The Heart of Breast Cancer

March 27th, 2009

“The greatest mistake in the treatment of diseases is that there are physicians for the body and physicians for the soul, although the two cannot be separated.” – Plato

Our breasts cover our heart. If you have ever nursed a baby, it is clear that our breasts are not there for adornment, they are a primary organ of nurturance and sustaining life. They are enervated directly to our sexual center, one of our primary sensory organs to awakening libido. Their attraction, often confused with size or shape, is truly about how they connect us to our heart and the pieces of life that are most life affirming.

The rate of illness in this region of our body is mind boggling. Breast cancer affects one in eight women everyday. Heart disease kills one in four women. Just last spring, when I was called back to re-image a lump in my own breast, waiting in the hospital gown for a “better view” of what was happening in my breast, the truth of these numbers hit home. Any of us can become part of these statistics at any moment. And I knew, sitting there, that for the one woman out of eight who gets the unfortunate response of cancer, everything in her world and relationships shifts at that moment.

The physical illness that we aggressively treat with an incredible range of toxic chemotherapy or radiation therapy moves the focus to the symptoms and complications that these treatments exact. Life is consumed by the physical battle to sustain during these life challenging treatments. Many patients are left to deal with the emotional battles on their own.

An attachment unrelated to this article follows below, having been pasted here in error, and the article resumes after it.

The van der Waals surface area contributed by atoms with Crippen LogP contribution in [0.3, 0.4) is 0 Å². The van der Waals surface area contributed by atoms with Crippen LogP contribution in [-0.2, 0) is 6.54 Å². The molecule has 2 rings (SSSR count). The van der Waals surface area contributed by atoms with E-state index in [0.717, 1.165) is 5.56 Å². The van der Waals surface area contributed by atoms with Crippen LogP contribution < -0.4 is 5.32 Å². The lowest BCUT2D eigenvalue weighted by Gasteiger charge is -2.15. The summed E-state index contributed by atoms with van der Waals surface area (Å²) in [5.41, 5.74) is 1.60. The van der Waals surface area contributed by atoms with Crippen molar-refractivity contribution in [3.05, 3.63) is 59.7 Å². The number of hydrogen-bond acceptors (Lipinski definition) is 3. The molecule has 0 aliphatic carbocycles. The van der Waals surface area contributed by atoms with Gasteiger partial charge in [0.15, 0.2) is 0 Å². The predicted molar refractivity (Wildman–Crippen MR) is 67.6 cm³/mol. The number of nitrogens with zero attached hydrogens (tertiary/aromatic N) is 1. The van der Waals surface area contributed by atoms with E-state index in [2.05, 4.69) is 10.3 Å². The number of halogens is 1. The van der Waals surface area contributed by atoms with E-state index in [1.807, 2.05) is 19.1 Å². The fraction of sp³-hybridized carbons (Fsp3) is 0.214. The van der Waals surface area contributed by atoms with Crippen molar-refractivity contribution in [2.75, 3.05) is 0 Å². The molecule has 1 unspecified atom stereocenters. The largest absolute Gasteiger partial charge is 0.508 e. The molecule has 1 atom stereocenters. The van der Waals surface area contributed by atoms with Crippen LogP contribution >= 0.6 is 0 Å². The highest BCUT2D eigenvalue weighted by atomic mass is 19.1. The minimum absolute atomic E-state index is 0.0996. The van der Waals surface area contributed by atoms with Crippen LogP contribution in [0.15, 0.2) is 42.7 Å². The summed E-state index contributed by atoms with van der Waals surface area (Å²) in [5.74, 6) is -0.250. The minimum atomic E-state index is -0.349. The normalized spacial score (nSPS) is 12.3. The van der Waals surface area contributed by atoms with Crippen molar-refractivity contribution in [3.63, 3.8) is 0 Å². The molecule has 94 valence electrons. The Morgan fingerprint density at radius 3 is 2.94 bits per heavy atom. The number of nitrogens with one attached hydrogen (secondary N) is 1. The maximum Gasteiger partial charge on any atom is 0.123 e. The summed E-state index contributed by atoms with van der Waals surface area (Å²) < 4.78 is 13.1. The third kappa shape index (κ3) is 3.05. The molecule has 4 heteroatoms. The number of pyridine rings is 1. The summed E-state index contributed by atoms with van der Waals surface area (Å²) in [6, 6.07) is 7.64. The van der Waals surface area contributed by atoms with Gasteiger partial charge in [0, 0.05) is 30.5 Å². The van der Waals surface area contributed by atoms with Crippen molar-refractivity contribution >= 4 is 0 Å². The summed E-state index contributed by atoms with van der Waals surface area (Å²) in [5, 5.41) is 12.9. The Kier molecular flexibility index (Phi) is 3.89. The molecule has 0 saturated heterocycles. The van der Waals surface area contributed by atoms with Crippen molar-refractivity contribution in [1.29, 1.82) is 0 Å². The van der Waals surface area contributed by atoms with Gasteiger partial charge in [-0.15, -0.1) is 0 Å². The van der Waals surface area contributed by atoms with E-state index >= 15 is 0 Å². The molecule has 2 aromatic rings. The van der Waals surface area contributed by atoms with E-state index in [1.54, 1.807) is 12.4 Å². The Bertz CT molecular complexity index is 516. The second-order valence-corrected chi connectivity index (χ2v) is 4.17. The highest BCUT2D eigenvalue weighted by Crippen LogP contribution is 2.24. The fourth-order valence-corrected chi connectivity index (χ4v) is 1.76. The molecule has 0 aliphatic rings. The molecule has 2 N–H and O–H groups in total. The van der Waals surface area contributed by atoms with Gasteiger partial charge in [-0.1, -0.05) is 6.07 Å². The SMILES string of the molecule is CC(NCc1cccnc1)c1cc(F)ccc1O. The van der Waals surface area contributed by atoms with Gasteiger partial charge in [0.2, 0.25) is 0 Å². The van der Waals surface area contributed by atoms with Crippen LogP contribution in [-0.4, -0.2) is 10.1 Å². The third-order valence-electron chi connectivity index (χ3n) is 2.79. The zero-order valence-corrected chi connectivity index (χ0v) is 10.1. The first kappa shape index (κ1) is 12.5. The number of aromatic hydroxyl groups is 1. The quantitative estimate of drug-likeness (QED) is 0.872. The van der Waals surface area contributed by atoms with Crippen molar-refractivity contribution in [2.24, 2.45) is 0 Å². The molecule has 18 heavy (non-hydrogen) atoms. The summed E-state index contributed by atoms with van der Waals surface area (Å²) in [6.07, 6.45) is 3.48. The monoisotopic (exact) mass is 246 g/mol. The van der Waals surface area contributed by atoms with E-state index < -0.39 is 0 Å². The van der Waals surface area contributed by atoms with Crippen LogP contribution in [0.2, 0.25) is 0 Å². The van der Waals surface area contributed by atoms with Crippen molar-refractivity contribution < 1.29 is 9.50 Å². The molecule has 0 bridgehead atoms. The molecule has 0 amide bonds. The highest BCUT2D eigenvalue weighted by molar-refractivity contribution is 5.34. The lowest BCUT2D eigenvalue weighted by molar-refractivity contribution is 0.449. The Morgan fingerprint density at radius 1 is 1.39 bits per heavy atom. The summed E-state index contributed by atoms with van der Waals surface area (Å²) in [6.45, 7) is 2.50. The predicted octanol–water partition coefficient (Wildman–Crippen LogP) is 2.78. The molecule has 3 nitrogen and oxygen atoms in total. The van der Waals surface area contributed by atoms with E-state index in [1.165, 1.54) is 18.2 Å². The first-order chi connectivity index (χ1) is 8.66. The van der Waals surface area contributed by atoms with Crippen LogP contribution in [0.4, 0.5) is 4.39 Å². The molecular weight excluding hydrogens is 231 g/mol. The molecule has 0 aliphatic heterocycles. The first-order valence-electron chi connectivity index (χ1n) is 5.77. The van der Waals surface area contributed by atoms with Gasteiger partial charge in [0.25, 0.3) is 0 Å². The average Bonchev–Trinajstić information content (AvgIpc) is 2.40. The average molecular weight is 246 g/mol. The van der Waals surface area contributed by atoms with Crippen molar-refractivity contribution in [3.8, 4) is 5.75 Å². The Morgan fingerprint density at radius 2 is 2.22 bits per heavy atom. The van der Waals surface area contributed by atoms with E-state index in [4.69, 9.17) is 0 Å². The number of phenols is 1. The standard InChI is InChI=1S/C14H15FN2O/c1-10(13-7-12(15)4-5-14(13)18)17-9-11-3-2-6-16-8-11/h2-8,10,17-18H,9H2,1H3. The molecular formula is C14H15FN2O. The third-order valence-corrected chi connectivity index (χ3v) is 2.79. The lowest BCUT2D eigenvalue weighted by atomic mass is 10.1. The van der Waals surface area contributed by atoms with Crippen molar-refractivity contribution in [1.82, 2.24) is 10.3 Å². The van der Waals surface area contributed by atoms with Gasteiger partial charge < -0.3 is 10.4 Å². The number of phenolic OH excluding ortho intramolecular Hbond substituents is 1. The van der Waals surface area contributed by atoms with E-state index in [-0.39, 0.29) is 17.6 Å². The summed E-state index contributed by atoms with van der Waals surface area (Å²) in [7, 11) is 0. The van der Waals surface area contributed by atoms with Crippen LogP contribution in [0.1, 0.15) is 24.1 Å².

This work of the heart is complex and layered. Whatever issues existed prior to the diagnosis have often yet to be understood and articulated, but now the more pressing fears and coming to terms with mortality and loss can overshadow everything. Few doctors who plan the medical attack on the cancer are equipped or have the time to explore this critical side of the illness. Even fewer recognize how much this work impacts recovery.

That sexual dysfunction issues are often ready companions to this difficult situation is not surprising considering the interruption of normal hormone production that the treatments precipitate. The results on a physical level are frequently the early onset of menopause, vaginal dryness and loss of libido. Combine this with the psychological damage of losing a breast, and the feeling of sexiness feels about as faraway as the days pre-diagnosis.

The irony of the situation is that the heart of the matter for most women is that serious illness of the heart region can often be linked to emotional distance and inability or unwillingness to share one’s emotional life. Love and intimacy are how we connect most deeply to our lives, our relationships and our life. The millions of reasons that we cannot or will not open up are as unique and individual as each woman’s struggle with disease. As we take time to honor the women who both survived and were lost to this disease, let us also give ourselves to the heart of the matter- choosing to love ourselves, our lives and the people who live with us.

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